Eli’s unconventional route to finance
New opportunities often arrive when you least expect them. This was certainly the case for Eli Minkowitz after he completed his Bachelor’s in Kinesiology. Having studied a degree that was all about movement, he decided to stay still for a year while he pondered his next move. It was during this period that he started to consider a totally new direction for his career.
“I started an undergrad in a Bachelors of Science, graduating with a bachelor’s in kinesiology,” Eli explains. “At that time, I wasn’t really sure what I wanted to do. So, I deferred going to law school for a year to work as a Business Development Associate in a small private equity firm in Toronto. I think that reinvigorated or introduced a passion for finance that I didn’t know was there.” (00:09)
But, how could he turn that passion for finance into a fully-fledged career in the industry? Fortunately, a family member introduced Eli to the MBA in Investment Management at John Molson School of Business, Concordia University. Without knowing it, he had just found the perfect program – and the key to unlock a future career in finance.
“This program at Concordia blew me away. It was exactly what I was looking for, without even knowing it existed. I immediately applied. I had a great meeting with [the] administration and started last year. So far, it’s been a fantastic experience,” he says. (00:41)
Bridging the gap between kinesiology and finance
With a different educational background to your typical MBA student, Eli needed a program that would provide a bridge between that background and his intended future career – a smooth transition between kinesiology and finance.
Luckily, “The program seemed specifically catered towards people who want to make a career in finance, but who don’t necessarily have the conventional experience or prerequisites that a lot of analysts or associates in the industry have,” Eli explains. “I felt like that was a really good foray into the world of finance.” (02:49)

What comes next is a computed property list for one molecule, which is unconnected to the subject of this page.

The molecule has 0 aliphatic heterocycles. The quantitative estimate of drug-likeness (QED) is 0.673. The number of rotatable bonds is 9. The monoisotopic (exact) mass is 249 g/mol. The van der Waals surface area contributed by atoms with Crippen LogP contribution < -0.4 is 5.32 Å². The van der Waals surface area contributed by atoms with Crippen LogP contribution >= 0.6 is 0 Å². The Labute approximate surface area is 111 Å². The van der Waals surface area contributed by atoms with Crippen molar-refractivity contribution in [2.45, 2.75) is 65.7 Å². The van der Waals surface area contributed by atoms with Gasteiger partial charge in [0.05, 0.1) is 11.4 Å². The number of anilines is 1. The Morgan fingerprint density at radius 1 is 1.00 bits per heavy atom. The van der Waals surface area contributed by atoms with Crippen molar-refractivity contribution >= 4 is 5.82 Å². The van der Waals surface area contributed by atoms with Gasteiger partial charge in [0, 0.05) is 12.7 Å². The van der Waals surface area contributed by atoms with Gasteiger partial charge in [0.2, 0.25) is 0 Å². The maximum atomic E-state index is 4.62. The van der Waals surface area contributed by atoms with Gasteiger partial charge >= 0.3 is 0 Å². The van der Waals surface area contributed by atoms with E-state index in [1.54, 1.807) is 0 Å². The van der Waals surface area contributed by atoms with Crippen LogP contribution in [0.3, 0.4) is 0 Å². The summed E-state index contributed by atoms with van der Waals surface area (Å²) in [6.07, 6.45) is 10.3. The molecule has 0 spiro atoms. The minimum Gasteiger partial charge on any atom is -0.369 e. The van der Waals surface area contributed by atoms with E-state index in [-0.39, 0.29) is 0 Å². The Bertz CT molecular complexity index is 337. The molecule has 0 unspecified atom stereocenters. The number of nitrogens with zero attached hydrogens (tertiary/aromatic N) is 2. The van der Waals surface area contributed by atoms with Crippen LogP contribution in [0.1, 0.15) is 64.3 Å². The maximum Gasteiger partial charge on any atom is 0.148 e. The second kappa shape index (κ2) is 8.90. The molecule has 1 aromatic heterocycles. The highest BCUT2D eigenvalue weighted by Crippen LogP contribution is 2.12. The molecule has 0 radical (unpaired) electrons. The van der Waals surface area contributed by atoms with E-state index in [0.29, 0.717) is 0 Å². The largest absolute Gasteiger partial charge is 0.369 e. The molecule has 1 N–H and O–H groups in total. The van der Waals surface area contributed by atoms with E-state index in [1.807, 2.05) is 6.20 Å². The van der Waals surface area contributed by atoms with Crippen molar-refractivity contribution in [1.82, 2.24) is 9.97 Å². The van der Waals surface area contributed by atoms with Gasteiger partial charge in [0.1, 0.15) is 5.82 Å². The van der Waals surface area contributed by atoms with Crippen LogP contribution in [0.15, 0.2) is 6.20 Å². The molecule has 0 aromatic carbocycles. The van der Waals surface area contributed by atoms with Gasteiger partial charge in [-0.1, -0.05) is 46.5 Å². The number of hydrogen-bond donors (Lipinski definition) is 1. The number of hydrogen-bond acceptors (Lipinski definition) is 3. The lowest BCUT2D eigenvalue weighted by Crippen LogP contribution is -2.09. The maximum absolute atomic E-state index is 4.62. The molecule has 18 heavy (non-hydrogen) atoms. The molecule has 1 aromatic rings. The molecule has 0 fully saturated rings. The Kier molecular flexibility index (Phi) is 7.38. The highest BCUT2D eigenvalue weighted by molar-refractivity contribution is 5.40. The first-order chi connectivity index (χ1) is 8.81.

How exactly is this gap bridged during the program? Eli cites one practical example where he was able to gain genuine, real-life experience in the finance industry. It not only gave him the skills and knowledge he needed to thrive but also the confidence to know he could do it.
“The benchmarking program gives you the practical experience of being a portfolio manager without having to go work for 10 years in the industry,” he tells us. “So we make all the investment decisions. We come up with valuations, reports, etc., and present them to an investment committee of industry veterans. That’s given me the experience in finance I was looking for.” (06:14)
The inclusiveness of the John Molson MBA in Investment Management
Eli believes one of the MBA’s main strengths was the personal nature of the course. He was used to being part of large cohorts, but with an average class size of just 30 in the John Molson MBA in Investment Management, he was able to benefit from more personalized attention. It has been a huge plus for him.
“One of the things I mentioned in my application was that I had been a member of a class of 600-700 people in my undergrad, in the healthcare program. At that point, you sort of feel like a number on a piece of paper. If there’s ever any issue, if you need to speak to a professor, you don’t really get that one-on-one time, that interaction that makes you feel like you’re important within the breadth of the program,” says Eli. (03:22)
When Eli talks about the personalized feel of the program, he can point to specific examples of it. As a Jewish person, Eli observes the Sabbath from Friday evening to Saturday evening – meaning he can’t take classes or exams in that period. John Molson was very accommodating to his needs.
Eli recalls, “That caused a little bit of a problem for me, but right away the administration said, ‘Eli, not to worry. [We] will record all the classes for you. You can do your exams on Sunday, we really don’t mind. We’re here to help you get through it.’ And that made me feel really important, really special, and really appreciated. It’s one of the main reasons why I love the program.” (04:06)
Why the MBA remains such a highly-valued degree
Perhaps Eli’s biggest takeaway from the MBA in Investment Management was the chance to immediately implement what he learned into real-life situations. He wasn’t just taught how to pass exams; he was taught genuinely useful skills that he could take straight into his career.
“I’ve always had that experience, especially in undergrad, where I learned something in class and forget about it. I’d study it before the exam, write the exam, and move on from there. But here, I get to learn material from the CFA curriculum and the MBA curriculum. And the next day, you immediately incorporate that into the work I’m doing,” he says. (10:10)
“I thought that was amazing. That was a switch that flipped for me,” he continues. “That basically outlines for me, what you’re learning here is really going to help you for the rest of your life. So make sure you know it, make sure you learn it, make sure you understand it and you can see the tangible effect of what you’re doing. And that to me was brilliant.” (10:30)
In an MBA, you’re not just learning skills that will help you during your program. You’re learning new skills that will help you both in your future career and for the rest of your life. Employers value that and it’s why the MBA continues to be such a highly-regarded degree all over the world.